VariablesCategoriesSocial anxiety symptomsCOR (95% CI)AOR (95% CI)
NoYes

SexMale1461092.20 (1.41, 3.41)2.03 (1.20, 3.44)
Female115391 : 001 : 00

Onset of illnessBefore 25 years114801.51 (1.01, 2.28)1.93 (1.18, 3.19)
After 25 years147681 : 001 : 00

AdmissionNever163751 : 001 : 00
≤2 admission69461.45 (0.91, 2.30)1.60 (0.90, 2.84)
>2 admission29272.02 (1.12, 3.66)2.80 (1.32, 5.80)

PANSSPositive0.80 (0.72, 0.88)0.75 (0.67, 0.84)
Negative1.06 (1.00, 1.14)1.00 (0.91, 1.12)
Depression/anxiety1.2 (1.11, 1.29)1.28 (1.16, 1.40)
Disorganized1.1 (1.00, 1.22)1.07 (0.93, 1.22)

Social supportPoor89972.4 (1.08, 5.34)5.47 (2.03, 14.70)
Medium150410.60 (0.26, 1.37)1.07 (0.39, 2.85)
Good22101 : 001 : 00

Suicidal ideationYes112902.06 (1.40, 3.11)2.14 (1.26, 3.62)
No149581 : 001 : 00

Suicidal attemptYes98852.24 (1.49, 3.39)1.93 (1.14, 3.26)
No163631 : 001 : 00

Note: value is significant at < 0.01, value is significant at . Hosmer and Lemeshow test value = 0.713.

4. Discussion

In this study, the prevalence of social anxiety symptoms and its possible association with various factors were assessed. The results revealed that a remarkable proportion of social anxiety symptoms were found in people with schizophrenia. The prevalence of social anxiety symptoms among individuals with schizophrenia was found to be 36.2%. This result is consistent with those of other studies carried out in Israel 38% [13], Czech Republic 31.1% [35], Italy 36.3% [17], Canada 32% [36], and India 31.03% [37].

On the other hand, our finding is higher than those of studies done in Nigeria 17% [21], Israel 11% [11], Turkey 4.76% [15], Britain 25% [14], Brazil 17% [25], and Canada 14.9% [38]. The variations in the above rates might be due to differences in the types of study designs, sample sizes, the uses of various scales and ratings for assessing the level of social anxiety symptoms, methodologies, and sociocultural contrasts between Ethiopia and other countries. The prevalence of social anxiety depends on the particular culture and in DSM-V; different cultures have a specific expression of social anxiety known to exist [1, 39]. The prevalence social anxiety is related to different cultural norms across countries [40]. In Ethiopia, traditional beliefs and cultural values should be seen as contributing valuable information about the perceptions and realities of anxiety disorders [41]. So, culture affects the way we express our thoughts, behaviors, and emotions.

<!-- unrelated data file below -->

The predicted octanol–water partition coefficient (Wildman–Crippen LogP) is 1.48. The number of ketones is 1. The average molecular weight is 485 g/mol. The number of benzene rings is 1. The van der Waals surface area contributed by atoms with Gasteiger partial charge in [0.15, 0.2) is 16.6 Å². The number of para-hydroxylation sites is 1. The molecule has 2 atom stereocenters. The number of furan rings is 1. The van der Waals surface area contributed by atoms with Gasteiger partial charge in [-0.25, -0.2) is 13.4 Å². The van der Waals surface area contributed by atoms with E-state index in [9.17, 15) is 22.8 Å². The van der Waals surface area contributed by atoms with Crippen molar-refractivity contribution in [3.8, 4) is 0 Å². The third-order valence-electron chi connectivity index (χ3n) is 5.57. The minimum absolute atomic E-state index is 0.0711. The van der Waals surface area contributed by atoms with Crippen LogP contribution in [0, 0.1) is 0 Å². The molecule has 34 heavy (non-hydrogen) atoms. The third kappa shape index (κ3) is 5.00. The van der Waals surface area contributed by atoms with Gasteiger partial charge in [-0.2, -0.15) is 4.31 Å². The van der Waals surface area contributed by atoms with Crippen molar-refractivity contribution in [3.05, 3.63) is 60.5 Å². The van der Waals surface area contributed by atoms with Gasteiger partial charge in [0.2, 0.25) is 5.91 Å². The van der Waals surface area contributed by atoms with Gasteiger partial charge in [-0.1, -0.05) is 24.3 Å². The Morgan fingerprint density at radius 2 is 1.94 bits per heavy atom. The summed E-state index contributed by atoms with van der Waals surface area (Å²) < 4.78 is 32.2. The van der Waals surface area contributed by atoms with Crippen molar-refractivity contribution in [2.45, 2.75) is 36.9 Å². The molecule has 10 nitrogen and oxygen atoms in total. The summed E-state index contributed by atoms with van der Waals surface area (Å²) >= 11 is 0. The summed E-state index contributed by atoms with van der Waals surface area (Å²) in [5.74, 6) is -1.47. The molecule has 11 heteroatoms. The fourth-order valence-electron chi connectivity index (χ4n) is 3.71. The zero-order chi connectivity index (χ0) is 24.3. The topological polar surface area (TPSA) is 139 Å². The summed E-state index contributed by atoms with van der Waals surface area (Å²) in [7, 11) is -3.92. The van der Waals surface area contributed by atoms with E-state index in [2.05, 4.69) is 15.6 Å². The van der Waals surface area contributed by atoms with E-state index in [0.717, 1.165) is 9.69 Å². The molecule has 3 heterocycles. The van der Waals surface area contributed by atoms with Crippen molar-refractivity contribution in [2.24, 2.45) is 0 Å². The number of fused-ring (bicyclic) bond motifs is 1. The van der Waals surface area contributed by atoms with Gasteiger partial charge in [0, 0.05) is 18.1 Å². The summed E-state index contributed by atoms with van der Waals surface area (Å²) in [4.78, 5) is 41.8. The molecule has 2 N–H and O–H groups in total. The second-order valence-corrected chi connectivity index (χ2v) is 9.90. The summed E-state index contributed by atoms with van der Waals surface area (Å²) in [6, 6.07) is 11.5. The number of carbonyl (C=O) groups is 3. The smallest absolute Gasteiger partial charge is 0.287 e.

Our result is lower than those of studies done in two areas of Canada [16, 42]. The discrepancy might be due to sample size differences, variation in study setting scales for assessing symptoms, and sociocultural distinctions. The study in Canada in the first episode of psychosis among sixty schizophrenia patients assessed through social phobia and anxiety inventory scale questionnaire was 48.8% [42], while in another area of Canada, thirty-six discharged elderly patients with remitted schizophrenia assessed by a five-year longitudinal study using the same tool was high [16].

Male patients were two times at greater risk for social anxiety symptoms than females. In the general population, females were affected more often than males, but in clinical samples, the reverse was often true [1]. In adulthood, the prevalence of anxiety is much higher in females, while schizophrenia shows no consistent sex difference in prevalence although men typically experienced earlier onsets of [43]. A study done in the USA on social anxiety symptoms revealed that there was no gender difference in the prevalence of the anxiety symptoms among schizophrenia patients [44].